I’ve transferred files and settings to new PCs several times over the past 25 years. Apple and Microsoft have made it easy with migration tools that turn the old laborious chore into a simple and painless process. Cloud storage services like Dropbox mean there’s almost nothing to do.
So when I picked up my shiny new iMac (a purple one BTW) my first impulse was to let Migration Assistant work its magic.
But while PCs have gotten simpler and friendlier, the outside world has become decidedly more hostile and demanding. Ransomware, phishing, and identity theft have grown exponentially since my last upgrade. And as a business owner, I’m now subject to data privacy rules and security agreements including the European Union’s GDPR and the US HIPAA. I’ve known about these issues for a while and have taken incremental steps to address them. But upgrading to a new computer gave me the opportunity to make a few fundamental changes.
My technically adept co-founder, Matthew Carr recommended and helped me implement five best practices.
- Establish a separate Administrator account.
Mac and Windows PCs allow you to set up multiple users on a single computer. That a great way to let your spouse, kid, or guest use the machine without mixing into your work.
In the past I have set up the first user as an Administrator, in order to download applications, make changes to settings, etc. It’s a “personal” computer after all, so I have always set my own user account (“David”) as the Administrator.
That’s a bad idea, Matthew tells me!
The better approach is to set up a separate Administrator account and then spend most of your time on the machine in your own personal user account. That way whenever an app or website prompts you (the regular user) to do something that could compromise security –like changing a privacy setting, downloading a potentially harmful program, or adding a browser extension—the computer will prompt you to sign in as an Administrator.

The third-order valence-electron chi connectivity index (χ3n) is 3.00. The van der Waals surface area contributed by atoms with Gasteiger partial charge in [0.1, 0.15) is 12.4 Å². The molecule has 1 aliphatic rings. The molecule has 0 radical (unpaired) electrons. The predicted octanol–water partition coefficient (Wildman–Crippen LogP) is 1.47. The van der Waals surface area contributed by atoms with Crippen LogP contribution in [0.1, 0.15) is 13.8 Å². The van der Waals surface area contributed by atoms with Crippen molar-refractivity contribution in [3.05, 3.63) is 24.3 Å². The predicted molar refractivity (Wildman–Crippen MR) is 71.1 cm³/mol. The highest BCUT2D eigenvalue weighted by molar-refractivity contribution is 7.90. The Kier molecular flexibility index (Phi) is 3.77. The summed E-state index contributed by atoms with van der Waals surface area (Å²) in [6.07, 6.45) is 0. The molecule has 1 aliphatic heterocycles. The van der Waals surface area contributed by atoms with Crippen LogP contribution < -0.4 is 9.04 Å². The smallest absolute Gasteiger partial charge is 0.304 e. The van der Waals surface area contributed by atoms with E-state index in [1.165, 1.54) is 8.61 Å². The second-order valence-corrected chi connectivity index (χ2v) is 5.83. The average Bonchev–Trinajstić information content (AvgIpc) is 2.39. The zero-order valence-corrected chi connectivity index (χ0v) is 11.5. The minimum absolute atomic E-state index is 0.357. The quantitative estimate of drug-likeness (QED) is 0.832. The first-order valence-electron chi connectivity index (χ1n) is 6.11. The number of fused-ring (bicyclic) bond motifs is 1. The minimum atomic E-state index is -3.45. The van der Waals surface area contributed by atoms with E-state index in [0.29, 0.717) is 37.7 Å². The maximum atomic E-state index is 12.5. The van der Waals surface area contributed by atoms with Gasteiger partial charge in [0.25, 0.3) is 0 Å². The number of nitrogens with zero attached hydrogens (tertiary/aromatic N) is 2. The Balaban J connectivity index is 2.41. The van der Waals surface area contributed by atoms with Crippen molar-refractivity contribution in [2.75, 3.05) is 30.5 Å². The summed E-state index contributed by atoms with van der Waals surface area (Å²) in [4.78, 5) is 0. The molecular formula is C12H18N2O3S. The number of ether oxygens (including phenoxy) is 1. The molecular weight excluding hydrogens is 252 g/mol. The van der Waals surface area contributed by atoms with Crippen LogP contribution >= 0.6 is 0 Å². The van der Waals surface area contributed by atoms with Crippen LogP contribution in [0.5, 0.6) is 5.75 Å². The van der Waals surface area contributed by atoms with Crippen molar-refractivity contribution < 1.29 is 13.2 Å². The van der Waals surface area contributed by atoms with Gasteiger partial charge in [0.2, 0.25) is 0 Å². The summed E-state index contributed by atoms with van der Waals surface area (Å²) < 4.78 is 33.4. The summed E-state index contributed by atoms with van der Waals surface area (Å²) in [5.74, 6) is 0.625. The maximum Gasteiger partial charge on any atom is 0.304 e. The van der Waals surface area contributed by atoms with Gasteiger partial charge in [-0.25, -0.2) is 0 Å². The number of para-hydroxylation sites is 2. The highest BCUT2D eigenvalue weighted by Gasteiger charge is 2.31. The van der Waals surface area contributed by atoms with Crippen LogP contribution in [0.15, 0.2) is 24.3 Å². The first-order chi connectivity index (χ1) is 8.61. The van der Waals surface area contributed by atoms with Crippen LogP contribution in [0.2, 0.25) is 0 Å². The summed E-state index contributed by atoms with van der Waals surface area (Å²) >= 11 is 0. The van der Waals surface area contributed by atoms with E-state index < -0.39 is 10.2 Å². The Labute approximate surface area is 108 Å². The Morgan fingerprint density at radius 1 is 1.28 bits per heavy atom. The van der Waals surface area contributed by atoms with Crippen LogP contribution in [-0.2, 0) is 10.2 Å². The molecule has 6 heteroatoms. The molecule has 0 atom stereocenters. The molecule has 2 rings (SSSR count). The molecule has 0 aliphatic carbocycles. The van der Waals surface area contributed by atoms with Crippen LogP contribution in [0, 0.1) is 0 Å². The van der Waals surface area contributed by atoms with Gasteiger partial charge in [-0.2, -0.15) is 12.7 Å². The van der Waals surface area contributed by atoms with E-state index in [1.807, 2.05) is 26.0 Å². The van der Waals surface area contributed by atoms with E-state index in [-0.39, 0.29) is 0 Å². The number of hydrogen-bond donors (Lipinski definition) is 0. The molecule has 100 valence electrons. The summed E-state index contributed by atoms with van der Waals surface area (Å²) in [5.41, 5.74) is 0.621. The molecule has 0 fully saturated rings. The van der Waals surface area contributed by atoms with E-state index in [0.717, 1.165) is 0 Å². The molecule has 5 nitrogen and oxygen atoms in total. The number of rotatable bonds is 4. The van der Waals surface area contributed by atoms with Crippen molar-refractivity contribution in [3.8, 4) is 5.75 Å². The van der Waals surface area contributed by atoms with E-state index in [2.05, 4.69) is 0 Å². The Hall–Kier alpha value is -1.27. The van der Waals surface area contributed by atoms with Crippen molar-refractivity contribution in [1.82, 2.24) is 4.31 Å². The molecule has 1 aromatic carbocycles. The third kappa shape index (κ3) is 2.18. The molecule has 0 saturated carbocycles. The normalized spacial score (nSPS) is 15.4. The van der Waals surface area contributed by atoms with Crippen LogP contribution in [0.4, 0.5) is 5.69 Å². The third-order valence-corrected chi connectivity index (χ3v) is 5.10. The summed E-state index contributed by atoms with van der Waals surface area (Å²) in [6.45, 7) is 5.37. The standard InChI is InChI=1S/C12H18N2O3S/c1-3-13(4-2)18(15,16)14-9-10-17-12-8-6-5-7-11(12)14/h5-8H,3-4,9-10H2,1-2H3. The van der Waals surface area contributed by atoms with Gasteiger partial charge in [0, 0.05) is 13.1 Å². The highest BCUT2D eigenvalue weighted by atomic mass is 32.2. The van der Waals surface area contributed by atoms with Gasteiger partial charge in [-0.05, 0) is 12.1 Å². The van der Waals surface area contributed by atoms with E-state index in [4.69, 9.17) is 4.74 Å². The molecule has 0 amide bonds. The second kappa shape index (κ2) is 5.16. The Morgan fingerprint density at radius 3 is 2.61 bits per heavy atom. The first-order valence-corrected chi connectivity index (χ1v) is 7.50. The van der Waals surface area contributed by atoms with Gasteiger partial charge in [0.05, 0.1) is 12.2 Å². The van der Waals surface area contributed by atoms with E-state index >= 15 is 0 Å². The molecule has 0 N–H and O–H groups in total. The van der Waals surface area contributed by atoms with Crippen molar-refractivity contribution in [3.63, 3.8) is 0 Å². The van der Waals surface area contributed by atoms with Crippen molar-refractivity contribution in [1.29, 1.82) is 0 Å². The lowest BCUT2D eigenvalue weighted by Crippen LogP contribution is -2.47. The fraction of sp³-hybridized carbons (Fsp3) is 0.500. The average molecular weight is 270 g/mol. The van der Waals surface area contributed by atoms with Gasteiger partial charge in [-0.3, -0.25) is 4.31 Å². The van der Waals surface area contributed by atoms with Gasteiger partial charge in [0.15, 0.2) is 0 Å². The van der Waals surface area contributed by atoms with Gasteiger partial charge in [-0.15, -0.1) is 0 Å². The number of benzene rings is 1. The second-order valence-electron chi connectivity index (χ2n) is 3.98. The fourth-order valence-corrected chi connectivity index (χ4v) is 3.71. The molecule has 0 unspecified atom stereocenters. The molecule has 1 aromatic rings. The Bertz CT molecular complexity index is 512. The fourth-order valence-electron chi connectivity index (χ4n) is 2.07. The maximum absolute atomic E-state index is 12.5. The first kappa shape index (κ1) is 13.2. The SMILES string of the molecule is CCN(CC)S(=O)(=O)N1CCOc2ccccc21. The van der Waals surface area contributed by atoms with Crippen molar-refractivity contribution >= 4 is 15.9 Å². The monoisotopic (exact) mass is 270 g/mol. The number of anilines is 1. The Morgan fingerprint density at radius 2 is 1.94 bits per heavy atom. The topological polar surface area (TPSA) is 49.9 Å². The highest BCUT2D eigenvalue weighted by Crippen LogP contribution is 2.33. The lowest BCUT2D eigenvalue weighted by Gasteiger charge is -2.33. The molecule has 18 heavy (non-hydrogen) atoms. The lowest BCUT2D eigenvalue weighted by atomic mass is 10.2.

It makes you think twice before allowing something that could be nefarious to take root. And just so I don’t get confused, I changed the background setting on my Admin account to a bright red to warn me before I do something stupid.
2. Reject default settings. Go through the settings one by one.
Default settings make life easy for you but could also inadvertently set you up for trouble. You should go through each one and consider the trade-offs. Turning on location tracking could be useful for a laptop that you travel with –but for a desktop that sits in your office it mainly provides a homing beacon for troublemakers. If you love voice commands, consider turning on Siri but think twice about whether you want Apple or a hacker listening to everything you say.
And look for other default settings both for the system overall and individual programs like browsers. You probably don’t want to show your user ID to others on public networks, open attachments automatically or auto download files in emails.
3. Just say no to crash reporting.
I like to be helpful, especially when my assistance could make software more reliable. Your computer wants you to enable crash reporting to automatically share logs with developers when something goes haywire. I understand why developers want this information since it can contain the clues to why a piece of software failed on a particular machine.
But crash logs can contain a lot of information. After all, from the developer’s standpoint, the more context the better. And there are two problems with that from the user perspective. First, what personal, private information is contained exactly? It could be substantial, depending on the crash. You might send email addresses, user names, network information, a list of installed programs. A memory dump might even have your password in it.